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29 Nov 18

Brendon Goddard (left) has been the best-performed of all the recruits brought in to be starting 22 players in new teams. Photo: Sebastian CostanzoRECOVERY SESSION
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Geelong charged home. It had a bad start but came home strongly. The elimination final last year proved a bridge too far but there was a momentum established that carried into the new year.

The idea of remaining in touch and not folding back into comfortable retirement took hold. Players were brought in to keep the Cats in the conversation at the very top.

Geelong has lost one game this year after an extremely taxing draw in the opening nine games. It is second on the ladder and now enters the downhill run of seven games at Simonds Stadium. And yet the players the Cats has introduced to keep them in this enviable position have largely done nothing.

Jared Rivers fitted in well without starring before he was injured, but his impact has been minimal. Josh Caddy was a long-term investment that was expected to have short-term benefit. He has had a smattering of games with middling to indifferent form.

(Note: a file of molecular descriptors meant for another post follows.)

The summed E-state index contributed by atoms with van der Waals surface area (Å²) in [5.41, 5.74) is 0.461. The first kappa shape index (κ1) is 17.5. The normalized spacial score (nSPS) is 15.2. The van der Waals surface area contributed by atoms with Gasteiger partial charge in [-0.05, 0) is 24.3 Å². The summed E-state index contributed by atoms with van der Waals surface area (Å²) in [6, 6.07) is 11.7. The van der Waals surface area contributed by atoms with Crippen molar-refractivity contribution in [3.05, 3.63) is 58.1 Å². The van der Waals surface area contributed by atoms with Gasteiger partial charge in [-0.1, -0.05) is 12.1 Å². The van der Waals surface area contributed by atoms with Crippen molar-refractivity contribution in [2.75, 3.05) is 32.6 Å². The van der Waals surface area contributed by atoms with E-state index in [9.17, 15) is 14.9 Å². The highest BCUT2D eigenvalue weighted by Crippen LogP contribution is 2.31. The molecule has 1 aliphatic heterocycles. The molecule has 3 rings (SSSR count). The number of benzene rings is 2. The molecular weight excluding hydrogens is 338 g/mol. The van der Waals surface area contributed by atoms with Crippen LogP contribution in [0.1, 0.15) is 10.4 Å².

Geelong has also taken over North Melbourne’s history of waiting patiently for Hamish McIntosh to one day play a game.

McIntosh was the most speculative purchase and may yet prove the inspired choice. Indeed, if he gets on the field he could outrageously improve the Cats. But to date Geelong’s outstanding early season has been built on the self-generated not the re-introduced.

It is not alone. Collingwood brought in two free agents, Quinten Lynch and Clinton Young. Lynch has had a couple of good games, one in particular when he took over from Darren Jolly in the ruck, but his form has tapered quickly. Young is yet to be sighted.

Sharrod Wellingham bounced himself out of early games for West Coast when he had a bizarre trampolining accident and then injured a knee.